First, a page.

Hall Pass is basically the big-budget (and not nearly as entertaining) version of last fall’s indie flick The Freebie, which I blogged about on Blisstree a while back. The flawed, rom-com Hollywood logic in both films goes something like this: Couple has been married for a while, ennui sets in, husband’s eye wanders, wife gives husband a week off marriage in order to rekindle the spark (or, in the case of The Freebie, the couple gives each other one night off work/marriage), hilarity ensues, lessons are learned. On screen, this simplistic concept either works (couple realizes how good they have it) or it doesn’t (couple breaks up over infidelity and moves on), but in real life, things tend to be more complicated (and feature fewer Hollywood celebrities).
I don’t need to issue my husband a Hall Pass for several reasons: 1. He’s too busy. 2. He’s too tired. 3. He’s too cranky. (I’d feel like I’d need to call the imaginary-sex-partner-woman to apologize for him in advance.) And 4. He doesn’t have that philandering quality about him. Likewise, my husband needn’t give me a Hall Pass for the following reasons: 1. I’m too busy. 2. I’m too tired. 3. I’m too cranky. And 4. I’m 28 weeks pregnant, and what guy in his right mind would really be into that? So I’d like to suggest handing out a different type of non-sexual Hall Pass for real life situations: Starting now, I’d like us all to take a week off from our toxic friends and family. (Think of it as giving them up for Lent.)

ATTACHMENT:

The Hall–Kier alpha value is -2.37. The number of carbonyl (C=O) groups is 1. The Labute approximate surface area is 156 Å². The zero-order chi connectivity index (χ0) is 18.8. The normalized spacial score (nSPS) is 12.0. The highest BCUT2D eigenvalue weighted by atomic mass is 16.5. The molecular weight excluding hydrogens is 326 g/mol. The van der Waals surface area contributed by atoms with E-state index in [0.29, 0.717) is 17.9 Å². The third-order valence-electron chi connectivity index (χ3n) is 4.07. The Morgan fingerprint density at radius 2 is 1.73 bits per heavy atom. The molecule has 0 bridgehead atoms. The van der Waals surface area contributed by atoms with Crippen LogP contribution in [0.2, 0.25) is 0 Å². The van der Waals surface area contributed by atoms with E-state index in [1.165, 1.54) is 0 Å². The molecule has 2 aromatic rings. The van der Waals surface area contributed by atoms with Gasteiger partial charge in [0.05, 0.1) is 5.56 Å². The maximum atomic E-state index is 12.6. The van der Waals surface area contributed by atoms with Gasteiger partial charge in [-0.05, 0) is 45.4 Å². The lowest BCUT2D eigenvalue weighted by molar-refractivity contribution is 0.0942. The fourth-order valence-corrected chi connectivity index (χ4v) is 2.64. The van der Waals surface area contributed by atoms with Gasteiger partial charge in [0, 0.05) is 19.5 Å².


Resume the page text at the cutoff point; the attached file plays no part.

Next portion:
You know who I’m talking about. You used to live in the same house with them. Or, you’ve called them your friend for a long time, though oftentimes you really can’t figure out why. I mean the narcisstic family member. The entitled sibling. The overbearing in-law. The self-absorbed friend. The irritating acquaintance who talks nonstop and and wants to hang out all the time and thinks you’re actually friends when, actually, you’re not.
Why do we deal with these people? Because, of course, sometimes we have no choice. (Also, we’re adults; that’s life; you have to take the good with the bad; and any other appropriate cliche you can think of.) I’m not suggesting that we do anything as drastic as permanently cut these people out of our lives — forever. (Though if the level of toxicity they bring to the table is so high that it causes you serious stress and anxiety, then I actually do recommend it.) But just try it. Give them a non-sexual Hall Pass for a week. Set them free. (Some of them, particularly the self-absorbed friend, likely may not even realize you’ve given them a Hall Pass.) Don’t confront them about it. (Why hurt their feelings?) Just be passive-agressive about it. Don’t return their calls or emails for a week, and when you do, tell them you were out of town or just really busy. Better yet, tell them that your phone died or your computer crashed and you couldn’t contact anyone for a week while they were being fixed. (And then just hope that your phone doesn’t actually die and your computer doesn’t actually crash as punishment/retribution from God.)
Forget chocolate, booze, caffeine, wheat, carbs, smoking, and the like. It’s Lent, and whether or not you’re religious, it’s time to give yourself permission to hand out non-sexual Hall Passes to any toxic friend or family member you think deserves them. This is not a malicious act; it’s simply a matter of self-preservation.
If you can’t muster the guts to issue imaginary (yet real!) non-sexual Hall Passes, then at least give yourself one. Food and drink aren’t the only vices in town; people can be, too. So, at least for the next week, when you see your toxic vices in the hallway, just flash your Hall Pass and keep on walking.